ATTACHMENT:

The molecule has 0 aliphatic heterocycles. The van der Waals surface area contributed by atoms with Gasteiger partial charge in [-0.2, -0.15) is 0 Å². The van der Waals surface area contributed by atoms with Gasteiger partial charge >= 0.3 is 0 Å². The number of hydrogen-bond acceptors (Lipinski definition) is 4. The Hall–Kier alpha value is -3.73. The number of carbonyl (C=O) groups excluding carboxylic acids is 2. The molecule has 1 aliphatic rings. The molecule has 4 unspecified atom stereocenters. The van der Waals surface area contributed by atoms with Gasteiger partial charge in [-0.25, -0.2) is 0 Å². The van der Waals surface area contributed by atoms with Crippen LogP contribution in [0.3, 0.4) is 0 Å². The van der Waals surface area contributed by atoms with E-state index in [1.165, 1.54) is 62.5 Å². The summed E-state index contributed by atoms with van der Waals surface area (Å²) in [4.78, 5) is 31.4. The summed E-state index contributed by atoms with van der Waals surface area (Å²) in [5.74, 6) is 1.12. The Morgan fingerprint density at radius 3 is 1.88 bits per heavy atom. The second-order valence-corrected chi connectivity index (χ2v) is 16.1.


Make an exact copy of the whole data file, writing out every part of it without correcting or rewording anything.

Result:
The molecule has 0 aliphatic heterocycles. The van der Waals surface area contributed by atoms with Gasteiger partial charge in [-0.2, -0.15) is 0 Å². The van der Waals surface area contributed by atoms with Gasteiger partial charge >= 0.3 is 0 Å². The number of hydrogen-bond acceptors (Lipinski definition) is 4. The Hall–Kier alpha value is -3.73. The number of carbonyl (C=O) groups excluding carboxylic acids is 2. The molecule has 1 aliphatic rings. The molecule has 4 unspecified atom stereocenters. The van der Waals surface area contributed by atoms with Gasteiger partial charge in [-0.25, -0.2) is 0 Å². The van der Waals surface area contributed by atoms with Crippen LogP contribution in [0.3, 0.4) is 0 Å². The van der Waals surface area contributed by atoms with E-state index in [1.165, 1.54) is 62.5 Å². The summed E-state index contributed by atoms with van der Waals surface area (Å²) in [4.78, 5) is 31.4. The summed E-state index contributed by atoms with van der Waals surface area (Å²) in [5.74, 6) is 1.12. The Morgan fingerprint density at radius 3 is 1.88 bits per heavy atom. The second-order valence-corrected chi connectivity index (χ2v) is 16.1.